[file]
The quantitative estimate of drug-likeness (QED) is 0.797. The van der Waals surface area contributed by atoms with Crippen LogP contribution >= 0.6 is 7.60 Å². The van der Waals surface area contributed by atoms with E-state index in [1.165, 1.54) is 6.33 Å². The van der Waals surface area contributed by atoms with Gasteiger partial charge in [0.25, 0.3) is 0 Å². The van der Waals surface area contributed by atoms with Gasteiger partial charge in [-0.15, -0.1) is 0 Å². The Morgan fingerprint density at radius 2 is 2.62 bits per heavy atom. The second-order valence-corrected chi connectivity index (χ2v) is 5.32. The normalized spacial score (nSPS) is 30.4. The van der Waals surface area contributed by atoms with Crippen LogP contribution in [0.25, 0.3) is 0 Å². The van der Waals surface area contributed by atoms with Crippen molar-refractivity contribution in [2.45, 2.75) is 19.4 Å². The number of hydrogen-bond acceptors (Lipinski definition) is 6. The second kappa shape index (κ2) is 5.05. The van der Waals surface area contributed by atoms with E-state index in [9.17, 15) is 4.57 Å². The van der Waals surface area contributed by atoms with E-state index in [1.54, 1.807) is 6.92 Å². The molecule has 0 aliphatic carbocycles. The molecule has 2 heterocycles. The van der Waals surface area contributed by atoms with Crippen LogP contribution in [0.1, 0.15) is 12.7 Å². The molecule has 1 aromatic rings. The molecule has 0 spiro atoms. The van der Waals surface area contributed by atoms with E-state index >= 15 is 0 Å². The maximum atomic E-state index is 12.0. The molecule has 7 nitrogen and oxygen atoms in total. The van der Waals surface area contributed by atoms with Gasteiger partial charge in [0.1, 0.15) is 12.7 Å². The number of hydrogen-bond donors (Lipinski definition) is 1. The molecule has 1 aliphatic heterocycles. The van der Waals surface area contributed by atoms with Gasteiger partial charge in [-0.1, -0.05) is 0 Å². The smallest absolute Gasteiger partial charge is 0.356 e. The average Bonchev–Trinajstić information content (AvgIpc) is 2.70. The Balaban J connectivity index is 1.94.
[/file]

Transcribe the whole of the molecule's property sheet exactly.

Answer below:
The quantitative estimate of drug-likeness (QED) is 0.797. The van der Waals surface area contributed by atoms with Crippen LogP contribution >= 0.6 is 7.60 Å². The van der Waals surface area contributed by atoms with E-state index in [1.165, 1.54) is 6.33 Å². The van der Waals surface area contributed by atoms with Gasteiger partial charge in [0.25, 0.3) is 0 Å². The van der Waals surface area contributed by atoms with Gasteiger partial charge in [-0.15, -0.1) is 0 Å². The Morgan fingerprint density at radius 2 is 2.62 bits per heavy atom. The second-order valence-corrected chi connectivity index (χ2v) is 5.32. The normalized spacial score (nSPS) is 30.4. The van der Waals surface area contributed by atoms with Crippen LogP contribution in [0.25, 0.3) is 0 Å². The van der Waals surface area contributed by atoms with Crippen molar-refractivity contribution in [2.45, 2.75) is 19.4 Å². The number of hydrogen-bond acceptors (Lipinski definition) is 6. The second kappa shape index (κ2) is 5.05. The van der Waals surface area contributed by atoms with E-state index in [9.17, 15) is 4.57 Å². The van der Waals surface area contributed by atoms with E-state index in [1.54, 1.807) is 6.92 Å². The molecule has 0 aliphatic carbocycles. The molecule has 2 heterocycles. The van der Waals surface area contributed by atoms with Crippen LogP contribution in [0.1, 0.15) is 12.7 Å². The molecule has 1 aromatic rings. The molecule has 0 spiro atoms. The van der Waals surface area contributed by atoms with E-state index >= 15 is 0 Å². The maximum atomic E-state index is 12.0. The molecule has 7 nitrogen and oxygen atoms in total. The van der Waals surface area contributed by atoms with Gasteiger partial charge in [0.1, 0.15) is 12.7 Å². The number of hydrogen-bond donors (Lipinski definition) is 1. The molecule has 1 aliphatic heterocycles. The van der Waals surface area contributed by atoms with Gasteiger partial charge in [-0.1, -0.05) is 0 Å². The smallest absolute Gasteiger partial charge is 0.356 e. The average Bonchev–Trinajstić information content (AvgIpc) is 2.70. The Balaban J connectivity index is 1.94.